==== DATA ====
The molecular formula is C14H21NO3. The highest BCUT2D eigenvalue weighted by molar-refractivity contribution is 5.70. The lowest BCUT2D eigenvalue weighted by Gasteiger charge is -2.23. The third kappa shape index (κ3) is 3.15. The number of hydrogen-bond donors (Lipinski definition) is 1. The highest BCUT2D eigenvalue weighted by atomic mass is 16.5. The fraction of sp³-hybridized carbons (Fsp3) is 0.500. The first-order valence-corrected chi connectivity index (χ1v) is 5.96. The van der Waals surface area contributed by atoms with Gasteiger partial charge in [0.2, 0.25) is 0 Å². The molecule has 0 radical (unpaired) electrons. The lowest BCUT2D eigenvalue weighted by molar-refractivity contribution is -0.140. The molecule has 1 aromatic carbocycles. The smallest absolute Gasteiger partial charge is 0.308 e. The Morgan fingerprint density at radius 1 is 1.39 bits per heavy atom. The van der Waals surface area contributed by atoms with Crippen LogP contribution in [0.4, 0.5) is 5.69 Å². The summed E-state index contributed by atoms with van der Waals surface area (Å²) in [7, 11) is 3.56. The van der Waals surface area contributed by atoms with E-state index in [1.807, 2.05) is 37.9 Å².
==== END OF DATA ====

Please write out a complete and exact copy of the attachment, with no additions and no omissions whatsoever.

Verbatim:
The molecular formula is C14H21NO3. The highest BCUT2D eigenvalue weighted by molar-refractivity contribution is 5.70. The lowest BCUT2D eigenvalue weighted by Gasteiger charge is -2.23. The third kappa shape index (κ3) is 3.15. The number of hydrogen-bond donors (Lipinski definition) is 1. The highest BCUT2D eigenvalue weighted by atomic mass is 16.5. The fraction of sp³-hybridized carbons (Fsp3) is 0.500. The first-order valence-corrected chi connectivity index (χ1v) is 5.96. The van der Waals surface area contributed by atoms with Gasteiger partial charge in [0.2, 0.25) is 0 Å². The molecule has 0 radical (unpaired) electrons. The lowest BCUT2D eigenvalue weighted by molar-refractivity contribution is -0.140. The molecule has 1 aromatic carbocycles. The smallest absolute Gasteiger partial charge is 0.308 e. The Morgan fingerprint density at radius 1 is 1.39 bits per heavy atom. The van der Waals surface area contributed by atoms with Crippen LogP contribution in [0.4, 0.5) is 5.69 Å². The summed E-state index contributed by atoms with van der Waals surface area (Å²) in [7, 11) is 3.56. The van der Waals surface area contributed by atoms with E-state index in [1.807, 2.05) is 37.9 Å².